On Maine's Mount Desert Island, the Gilded Age Shines On ~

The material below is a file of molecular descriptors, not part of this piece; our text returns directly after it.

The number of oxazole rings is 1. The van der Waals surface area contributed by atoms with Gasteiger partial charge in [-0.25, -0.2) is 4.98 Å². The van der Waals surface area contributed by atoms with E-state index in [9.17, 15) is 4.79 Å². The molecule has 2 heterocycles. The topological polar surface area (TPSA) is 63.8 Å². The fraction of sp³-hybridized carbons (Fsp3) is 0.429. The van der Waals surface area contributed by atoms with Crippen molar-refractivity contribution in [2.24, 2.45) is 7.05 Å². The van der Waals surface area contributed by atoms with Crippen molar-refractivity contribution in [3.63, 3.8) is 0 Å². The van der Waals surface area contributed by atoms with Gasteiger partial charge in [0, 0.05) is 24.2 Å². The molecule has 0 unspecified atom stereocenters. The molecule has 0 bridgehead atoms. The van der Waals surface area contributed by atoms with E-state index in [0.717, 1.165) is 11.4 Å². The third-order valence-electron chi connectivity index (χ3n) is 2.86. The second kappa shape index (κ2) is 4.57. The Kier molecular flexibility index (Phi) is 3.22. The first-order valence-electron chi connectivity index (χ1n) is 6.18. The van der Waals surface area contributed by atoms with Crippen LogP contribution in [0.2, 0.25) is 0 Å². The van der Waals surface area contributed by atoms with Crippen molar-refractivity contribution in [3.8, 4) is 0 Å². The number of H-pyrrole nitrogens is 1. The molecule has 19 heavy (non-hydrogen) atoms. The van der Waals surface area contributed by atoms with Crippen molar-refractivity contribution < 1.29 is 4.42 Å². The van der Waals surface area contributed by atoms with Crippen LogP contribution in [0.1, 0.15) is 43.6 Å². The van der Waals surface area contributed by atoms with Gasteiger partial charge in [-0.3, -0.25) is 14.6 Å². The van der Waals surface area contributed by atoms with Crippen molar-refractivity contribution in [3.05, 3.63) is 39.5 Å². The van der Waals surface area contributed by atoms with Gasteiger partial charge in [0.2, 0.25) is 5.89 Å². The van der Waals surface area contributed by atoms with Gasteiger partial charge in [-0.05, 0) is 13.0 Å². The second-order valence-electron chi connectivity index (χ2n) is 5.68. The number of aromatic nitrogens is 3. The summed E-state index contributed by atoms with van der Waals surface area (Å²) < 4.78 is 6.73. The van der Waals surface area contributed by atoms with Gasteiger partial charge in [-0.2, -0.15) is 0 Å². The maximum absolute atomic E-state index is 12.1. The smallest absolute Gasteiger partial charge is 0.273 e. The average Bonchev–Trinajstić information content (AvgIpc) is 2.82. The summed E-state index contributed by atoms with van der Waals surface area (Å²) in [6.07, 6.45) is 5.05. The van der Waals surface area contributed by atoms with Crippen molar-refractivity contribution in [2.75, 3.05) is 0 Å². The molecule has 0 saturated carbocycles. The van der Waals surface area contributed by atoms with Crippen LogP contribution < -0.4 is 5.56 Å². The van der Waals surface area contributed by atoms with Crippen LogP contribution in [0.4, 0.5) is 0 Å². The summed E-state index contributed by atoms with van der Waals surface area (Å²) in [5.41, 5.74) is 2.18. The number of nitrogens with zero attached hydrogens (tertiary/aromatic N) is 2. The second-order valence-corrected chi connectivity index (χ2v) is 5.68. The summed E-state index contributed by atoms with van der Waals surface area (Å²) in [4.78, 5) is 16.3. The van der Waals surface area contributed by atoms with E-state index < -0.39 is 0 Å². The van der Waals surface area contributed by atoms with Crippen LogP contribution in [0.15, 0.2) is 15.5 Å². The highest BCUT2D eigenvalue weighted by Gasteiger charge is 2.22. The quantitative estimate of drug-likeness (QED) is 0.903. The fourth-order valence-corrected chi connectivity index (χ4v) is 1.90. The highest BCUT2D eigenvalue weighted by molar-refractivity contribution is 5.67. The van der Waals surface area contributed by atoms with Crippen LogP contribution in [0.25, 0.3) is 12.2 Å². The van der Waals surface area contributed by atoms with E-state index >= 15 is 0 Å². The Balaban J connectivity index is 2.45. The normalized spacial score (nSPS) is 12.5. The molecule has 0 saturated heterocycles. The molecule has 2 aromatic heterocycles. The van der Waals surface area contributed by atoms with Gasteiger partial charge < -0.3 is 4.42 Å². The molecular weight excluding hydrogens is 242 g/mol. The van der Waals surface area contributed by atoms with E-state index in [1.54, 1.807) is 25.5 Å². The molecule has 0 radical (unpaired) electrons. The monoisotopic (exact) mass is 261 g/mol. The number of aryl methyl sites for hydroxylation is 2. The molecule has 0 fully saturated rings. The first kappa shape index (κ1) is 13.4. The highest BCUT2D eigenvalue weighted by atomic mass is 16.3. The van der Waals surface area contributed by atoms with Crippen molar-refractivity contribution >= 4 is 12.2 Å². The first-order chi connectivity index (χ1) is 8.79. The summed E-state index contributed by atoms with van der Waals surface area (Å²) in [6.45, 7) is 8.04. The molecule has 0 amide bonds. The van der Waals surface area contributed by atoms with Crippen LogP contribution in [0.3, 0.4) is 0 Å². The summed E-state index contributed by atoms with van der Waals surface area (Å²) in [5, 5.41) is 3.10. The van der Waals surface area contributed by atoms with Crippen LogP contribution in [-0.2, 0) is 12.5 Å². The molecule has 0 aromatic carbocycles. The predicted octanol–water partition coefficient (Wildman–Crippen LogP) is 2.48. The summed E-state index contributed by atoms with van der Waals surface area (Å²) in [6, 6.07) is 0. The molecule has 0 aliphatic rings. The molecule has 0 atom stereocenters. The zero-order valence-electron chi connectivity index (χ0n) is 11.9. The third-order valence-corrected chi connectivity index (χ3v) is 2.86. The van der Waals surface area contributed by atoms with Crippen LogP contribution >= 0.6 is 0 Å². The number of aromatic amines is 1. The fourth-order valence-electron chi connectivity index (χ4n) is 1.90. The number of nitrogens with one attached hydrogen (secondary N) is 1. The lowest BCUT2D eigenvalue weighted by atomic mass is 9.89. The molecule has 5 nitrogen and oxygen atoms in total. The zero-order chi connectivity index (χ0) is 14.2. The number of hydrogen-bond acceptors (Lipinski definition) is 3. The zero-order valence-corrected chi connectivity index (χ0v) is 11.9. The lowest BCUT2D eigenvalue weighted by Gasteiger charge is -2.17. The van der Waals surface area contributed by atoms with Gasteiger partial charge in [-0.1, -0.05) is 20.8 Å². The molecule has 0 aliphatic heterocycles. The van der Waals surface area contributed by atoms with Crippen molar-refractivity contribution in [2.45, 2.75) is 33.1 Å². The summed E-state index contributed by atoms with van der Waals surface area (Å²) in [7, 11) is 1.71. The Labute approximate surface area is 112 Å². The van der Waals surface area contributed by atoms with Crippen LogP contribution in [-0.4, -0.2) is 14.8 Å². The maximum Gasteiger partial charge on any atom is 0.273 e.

For most of America, the housing market has crashed — building activity is at rock bottom levels, and home valuations have plummeted as fast as they rose during the boom times. But at the very top end, the picture is different — including, of course, for homes in the wealthiest and most desirable coastal communities, where the rich and famous, or even the discreetly not-so-famous, go to spend their idle time. Take, for example, Mount Desert Island on the coast of Maine. Bloomberg News reporter Kathleen M. Howley penned a quick economic and social sketch of that well-heeled community in August, carried here by the Bangor Daily News (“ Maine’s ‘Rockefeller Country’ home values make the rich richer”). Writes Howley, “The Rockefellers, the Morgans and the Astors, the most powerful Gilded Age families, knew how to pick real estate. The worth of the properties they once owned on Mount Desert Island in Maine has soared during the national real estate bust.” While home values across the U.S. fell by 29% on average since 2006, coastal Maine estates owned by the descendants of industrial barons of the 1800s and early 1900s have risen by the same amount, writes Howley. “There are still plenty of Learjets parked at the Bar Harbor airport every weekend,” said Bar Harbor real estate broker Gary Fountain. (Below: Bar Harbor as viewed from Cadillac Mountain in Acadia National Park.) Near Acadia National Park, a scenic shoreland and mountain preserve that boasts an extensive network of riding and walking trails financed and built by philanthropist John D. Rockefeller, Jr., valuations of privately owned homes have risen as much as, or more than, the prices of luxury homes in the Hamptons at the east end of Long Island, a comparable playground where Manhattan bankers, rock musicians, and movie stars spend their summers. And, points out Howley, there’s a difference in the culture of the two upper-crust getaways as well. The Hamptons holds newly minted multi-millionaires like talk show host Howard Stern and comic and TV actor Jerry Seinfeld. “But in the town of Mount Desert,” writes Howley, “many summer residents earned their money the old-fashioned way — they inherited it.” Descendants of Mr. Rockefeller, and of his peers, have weathered the recent economic crisis in fine style, Howley reports — and the value of their housing shows it. Like high-end luxury goods, ultra-high-end real estate inhabits a market that’s distinct from the market for mainstream property. Here, prices reflect how high-end earners, and owners, have stayed insulated from the worst of the downturn — and have bounced back farther, and faster. Writes Howley: “The assets of Americans who own at least $1 million, in a tally that excludes real estate, grew 8.4 percent in 2010, according to the Merrill Lynch Global Wealth Management and Capgemini World Wealth Report in June. In the same period, U.S. personal per capita income rose just 2.8 percent to $39,901, according to the Census Bureau.” The result: whatever the source of their wealth, the very rich are living in communities that have not gone bust. Said Jonathan Miller, the president of Miller Samuel Inc., a residential appraisal company based in Manhattan: “You couldn’t get more different than the Hamptons and Bar Harbor, but what the two real estate markets have in common is that disconnect with other segments of the housing market.”